the lord of the rings: the fellowship of the ring special extended edition (New Line Platinum Edition, 2001) D: Peter Jackson w/ Elijah Wood, Ian McKellen. Four discs. $59. Rating: NNNNN
As promised when the two-disc Lord Of The Rings was issued, the four-disc set does not contain the theatrical cut of the film. It has the expanded three-and-a-half-hour cut, with additions as short as a shot and as long as a scene. It has four commentary tracks and two discs of extras that are not the polished products of the earlier issue but a relentless look at the blueprints, building codes and design corrections that went into the first third of Peter Jackson's epic recreation of Tolkien's Middle Earth.
Watching the expanded version of the film, you can appreciate what a hellacious task Jackson faced in getting it down to the three-hour theatrical running time. Deleting certain shots, notably the sole exterior view of the elf city of Lothlorien, must have felt like cutting off an arm.
The extended version tends to add grace notes, a bit of breathing room and character moments. The pace is slowed a bit, but the rhythm is improved. Principal beneficiaries of the extended version are Sean Bean as Boromir and Cate Blanchett as Galadriel (much of what was cut took place in the elf centres), the council at Rivendell and the gift-giving scene at Lothlorien.
Exhausting extras. If there's an element of the production that doesn't have its own gallery or mini-documentary, I can't imagine what it is. OK, there's nothing on the catering. The two discs of extras rival Terminator 2: The Ultimate Edition for their heaps of sketches, design components, storyboards, costume drawings, location shoots and animatics. They don't have the complete screenplay, but they are massive -- and all different from the extras on the earlier edition. Good commentary tracks as well, whether you want funny on-set stories from the actors or a thorough catalogue of how the effects were achieved.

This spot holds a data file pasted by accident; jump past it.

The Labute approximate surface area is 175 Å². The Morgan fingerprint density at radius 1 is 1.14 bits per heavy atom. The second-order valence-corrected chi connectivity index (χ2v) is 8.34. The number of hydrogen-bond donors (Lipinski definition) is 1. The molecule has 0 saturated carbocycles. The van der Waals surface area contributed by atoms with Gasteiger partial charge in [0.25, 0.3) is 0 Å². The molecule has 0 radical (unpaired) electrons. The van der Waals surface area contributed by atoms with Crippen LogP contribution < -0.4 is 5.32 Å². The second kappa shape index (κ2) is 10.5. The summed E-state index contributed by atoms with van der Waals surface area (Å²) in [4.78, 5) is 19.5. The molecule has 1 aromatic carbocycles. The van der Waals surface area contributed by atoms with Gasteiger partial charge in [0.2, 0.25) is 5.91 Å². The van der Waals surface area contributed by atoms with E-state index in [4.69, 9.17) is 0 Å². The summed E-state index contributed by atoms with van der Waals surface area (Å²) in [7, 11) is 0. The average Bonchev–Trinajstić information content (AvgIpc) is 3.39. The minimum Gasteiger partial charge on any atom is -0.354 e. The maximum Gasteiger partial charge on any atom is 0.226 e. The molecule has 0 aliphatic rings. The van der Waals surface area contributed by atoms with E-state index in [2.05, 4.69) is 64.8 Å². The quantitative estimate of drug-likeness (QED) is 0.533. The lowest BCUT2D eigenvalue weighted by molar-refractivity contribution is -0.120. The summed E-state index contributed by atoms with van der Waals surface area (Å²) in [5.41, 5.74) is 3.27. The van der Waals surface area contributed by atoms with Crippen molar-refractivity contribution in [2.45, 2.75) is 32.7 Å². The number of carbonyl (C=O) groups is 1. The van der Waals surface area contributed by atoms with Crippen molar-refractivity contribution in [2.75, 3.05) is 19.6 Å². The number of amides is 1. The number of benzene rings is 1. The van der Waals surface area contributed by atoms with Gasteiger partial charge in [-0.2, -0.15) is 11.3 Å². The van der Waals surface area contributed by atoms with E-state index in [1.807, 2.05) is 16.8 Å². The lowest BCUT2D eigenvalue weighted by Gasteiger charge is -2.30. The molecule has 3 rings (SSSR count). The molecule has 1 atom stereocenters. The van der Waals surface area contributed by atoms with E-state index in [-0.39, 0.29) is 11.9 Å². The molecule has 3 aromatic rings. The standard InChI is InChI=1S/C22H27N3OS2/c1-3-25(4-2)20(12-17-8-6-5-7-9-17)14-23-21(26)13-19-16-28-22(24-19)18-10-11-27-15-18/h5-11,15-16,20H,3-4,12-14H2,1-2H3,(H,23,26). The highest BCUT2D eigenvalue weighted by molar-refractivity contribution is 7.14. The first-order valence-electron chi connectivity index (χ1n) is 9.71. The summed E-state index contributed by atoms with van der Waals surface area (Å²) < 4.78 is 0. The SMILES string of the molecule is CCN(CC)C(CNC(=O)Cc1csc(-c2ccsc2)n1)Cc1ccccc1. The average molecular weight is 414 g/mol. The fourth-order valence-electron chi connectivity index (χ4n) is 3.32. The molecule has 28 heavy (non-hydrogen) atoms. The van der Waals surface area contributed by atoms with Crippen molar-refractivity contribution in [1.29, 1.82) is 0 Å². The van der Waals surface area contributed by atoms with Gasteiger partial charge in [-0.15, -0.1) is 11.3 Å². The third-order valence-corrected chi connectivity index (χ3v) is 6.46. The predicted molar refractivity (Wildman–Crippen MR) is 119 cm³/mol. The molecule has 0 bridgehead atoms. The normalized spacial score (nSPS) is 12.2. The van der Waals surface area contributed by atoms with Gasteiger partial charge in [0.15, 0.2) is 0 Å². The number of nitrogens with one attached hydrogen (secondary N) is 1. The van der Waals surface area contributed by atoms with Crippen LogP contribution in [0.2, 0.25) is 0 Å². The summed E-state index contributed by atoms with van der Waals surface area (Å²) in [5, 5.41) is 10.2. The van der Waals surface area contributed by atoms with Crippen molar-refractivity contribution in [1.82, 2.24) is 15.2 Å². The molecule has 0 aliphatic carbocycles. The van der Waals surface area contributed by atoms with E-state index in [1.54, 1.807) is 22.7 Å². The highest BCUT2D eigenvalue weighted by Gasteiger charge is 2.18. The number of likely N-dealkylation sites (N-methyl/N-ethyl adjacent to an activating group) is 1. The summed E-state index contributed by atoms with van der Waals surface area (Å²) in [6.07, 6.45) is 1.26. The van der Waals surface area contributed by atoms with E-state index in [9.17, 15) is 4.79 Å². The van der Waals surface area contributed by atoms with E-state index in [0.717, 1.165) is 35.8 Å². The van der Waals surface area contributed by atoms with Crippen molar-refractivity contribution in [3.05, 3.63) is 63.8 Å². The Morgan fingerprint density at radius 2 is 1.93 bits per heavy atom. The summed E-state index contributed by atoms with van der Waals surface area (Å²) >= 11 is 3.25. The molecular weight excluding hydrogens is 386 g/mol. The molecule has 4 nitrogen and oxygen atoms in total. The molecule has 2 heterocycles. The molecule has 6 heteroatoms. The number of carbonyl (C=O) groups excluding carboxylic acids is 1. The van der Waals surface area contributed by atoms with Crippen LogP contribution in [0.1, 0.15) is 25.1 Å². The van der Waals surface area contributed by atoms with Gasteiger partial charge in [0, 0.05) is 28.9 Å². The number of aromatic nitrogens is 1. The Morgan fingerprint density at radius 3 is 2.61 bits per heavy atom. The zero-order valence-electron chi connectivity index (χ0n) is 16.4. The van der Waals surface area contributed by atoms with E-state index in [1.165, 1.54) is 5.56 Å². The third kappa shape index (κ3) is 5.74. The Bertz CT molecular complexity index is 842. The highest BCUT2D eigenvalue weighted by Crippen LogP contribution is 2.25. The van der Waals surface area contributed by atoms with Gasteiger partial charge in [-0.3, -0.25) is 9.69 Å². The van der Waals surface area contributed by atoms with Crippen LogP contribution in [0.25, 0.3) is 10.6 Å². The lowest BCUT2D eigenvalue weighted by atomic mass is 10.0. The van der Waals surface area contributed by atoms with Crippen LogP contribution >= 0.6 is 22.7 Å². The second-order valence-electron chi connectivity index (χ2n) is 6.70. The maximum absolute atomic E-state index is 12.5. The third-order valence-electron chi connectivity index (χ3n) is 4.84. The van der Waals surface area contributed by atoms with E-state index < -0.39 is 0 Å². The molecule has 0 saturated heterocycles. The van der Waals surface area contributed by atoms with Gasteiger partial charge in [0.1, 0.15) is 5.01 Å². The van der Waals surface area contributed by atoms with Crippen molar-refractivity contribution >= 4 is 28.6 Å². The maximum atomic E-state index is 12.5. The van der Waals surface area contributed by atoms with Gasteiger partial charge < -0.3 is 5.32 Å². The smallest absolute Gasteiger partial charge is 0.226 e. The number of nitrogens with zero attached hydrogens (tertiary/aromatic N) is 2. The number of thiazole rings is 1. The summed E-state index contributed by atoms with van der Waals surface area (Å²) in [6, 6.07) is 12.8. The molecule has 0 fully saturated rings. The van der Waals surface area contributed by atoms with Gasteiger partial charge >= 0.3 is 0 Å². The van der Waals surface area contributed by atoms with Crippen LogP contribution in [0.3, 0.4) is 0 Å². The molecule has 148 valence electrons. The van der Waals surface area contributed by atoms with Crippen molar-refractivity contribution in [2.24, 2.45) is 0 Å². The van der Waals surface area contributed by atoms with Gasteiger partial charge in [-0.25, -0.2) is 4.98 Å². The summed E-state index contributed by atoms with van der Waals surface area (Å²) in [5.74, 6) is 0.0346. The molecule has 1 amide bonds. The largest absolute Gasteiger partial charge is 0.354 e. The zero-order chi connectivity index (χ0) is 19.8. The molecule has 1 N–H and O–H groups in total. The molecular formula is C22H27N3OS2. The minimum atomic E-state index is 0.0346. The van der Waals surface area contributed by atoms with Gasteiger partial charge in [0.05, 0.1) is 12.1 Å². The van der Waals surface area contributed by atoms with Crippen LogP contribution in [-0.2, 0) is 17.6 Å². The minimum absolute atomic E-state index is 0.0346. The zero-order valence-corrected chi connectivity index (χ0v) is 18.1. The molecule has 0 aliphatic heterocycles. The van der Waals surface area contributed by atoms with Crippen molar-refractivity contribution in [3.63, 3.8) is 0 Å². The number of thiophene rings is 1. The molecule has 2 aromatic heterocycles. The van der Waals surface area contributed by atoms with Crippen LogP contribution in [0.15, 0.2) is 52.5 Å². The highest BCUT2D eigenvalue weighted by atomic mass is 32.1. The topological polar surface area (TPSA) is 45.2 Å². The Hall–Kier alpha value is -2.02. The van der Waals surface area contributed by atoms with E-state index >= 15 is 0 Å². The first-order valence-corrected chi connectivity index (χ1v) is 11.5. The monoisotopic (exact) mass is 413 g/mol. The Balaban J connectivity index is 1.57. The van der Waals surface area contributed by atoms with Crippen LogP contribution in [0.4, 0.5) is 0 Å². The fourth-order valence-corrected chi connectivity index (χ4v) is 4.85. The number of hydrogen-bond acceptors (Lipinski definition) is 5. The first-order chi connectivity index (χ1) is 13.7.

For those wondering, the five-disc gift set includes a National Geographic documentary on the locations and assorted tchotchkes.
EXTRAS Cast, writers/director, design and producer commentaries. Six hours' worth of making-of documentaries (that we have the option to "play all" straight through if, as Peter Jackson says in his introduction, "you're like me and hate navigating DVDs"), character, location and costume galleries, storyboard-to-film and animatic-to-film comparisons, maps that navigate the characters' geographical movement through the story and much, much more.
One annoyance: it's impossible, at least on my player, to switch from commentary to commentary without going back to the main menu.
star wars: episode 2 attack of the clones (20th Century Fox Home Video, 2002) D: George Lucas w/ Hayden Christensen, Natalie Portman. Two discs. $42. Rating: NNNN
People link George Lucas and Steven Spielberg as the godfathers of the summer SFX blockbuster, but they're really opposites. When Spielberg talks about shooting fast without storyboards, you hear someone who, for all the gigantic effects in his movies, loves the cinema's kinetic possibilities. Lucas, in the making-of documentaries that accompany Star Wars: Episode II, reveals himself as cosmic fuss-budget, a perfectionist moving elements to remove as much of the spontaneous or accidental as he can.